Understanding Cheap Imitation

I’ve written about John Cage’s Cheap imitation for piano several times. But it was only recently that I sat down and did a careful analysis of the piece. I looked at how Cage said he composed it; I looked at the score and compared it to Satie’s Socrate; I examined the choices that Cage made and tried to understand his motivations.

Much of what I present in this series of posts is pretty technical. But what I hope is that this will be more than just a documentation of how Cage composed Cheap imitation (although that’s certainly worth knowing). I’ve also used Cheap imitation as a way of demonstrating how I go about engaging deeply with a piece like this, based on technical analysis, musical feeling, and psychological intuition about John Cage.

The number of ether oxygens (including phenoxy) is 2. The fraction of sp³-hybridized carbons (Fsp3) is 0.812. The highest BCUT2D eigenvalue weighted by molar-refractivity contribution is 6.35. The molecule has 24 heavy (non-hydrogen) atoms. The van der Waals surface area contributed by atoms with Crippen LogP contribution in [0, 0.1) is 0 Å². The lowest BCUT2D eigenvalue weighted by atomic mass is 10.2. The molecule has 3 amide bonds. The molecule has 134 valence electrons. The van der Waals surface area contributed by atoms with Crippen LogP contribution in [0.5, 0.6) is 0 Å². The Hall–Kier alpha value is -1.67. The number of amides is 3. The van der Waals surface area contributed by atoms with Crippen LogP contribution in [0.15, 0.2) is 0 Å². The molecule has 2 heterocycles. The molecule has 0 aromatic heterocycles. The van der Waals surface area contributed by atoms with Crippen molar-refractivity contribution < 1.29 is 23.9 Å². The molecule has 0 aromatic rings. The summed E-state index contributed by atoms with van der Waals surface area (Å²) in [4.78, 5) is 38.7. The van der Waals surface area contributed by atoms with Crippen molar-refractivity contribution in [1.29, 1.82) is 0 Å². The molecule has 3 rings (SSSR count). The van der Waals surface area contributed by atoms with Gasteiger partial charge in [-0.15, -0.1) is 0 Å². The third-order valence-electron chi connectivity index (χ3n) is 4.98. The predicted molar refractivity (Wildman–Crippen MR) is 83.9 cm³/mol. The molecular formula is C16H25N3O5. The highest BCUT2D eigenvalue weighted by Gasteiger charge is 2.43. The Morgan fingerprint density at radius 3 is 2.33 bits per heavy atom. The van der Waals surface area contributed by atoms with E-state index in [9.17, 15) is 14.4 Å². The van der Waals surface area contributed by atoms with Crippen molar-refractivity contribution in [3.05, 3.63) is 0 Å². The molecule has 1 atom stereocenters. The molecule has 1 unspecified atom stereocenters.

1. Looking deeper into John Cage’s Cheap imitation

2. What Cage says about Cheap imitation

3. How Cage actually composed Cheap imitation

4. Choice and style in Cage’s Cheap imitation

5. Satie, Cunningham, and the meaning of Cage’s Cheap imitation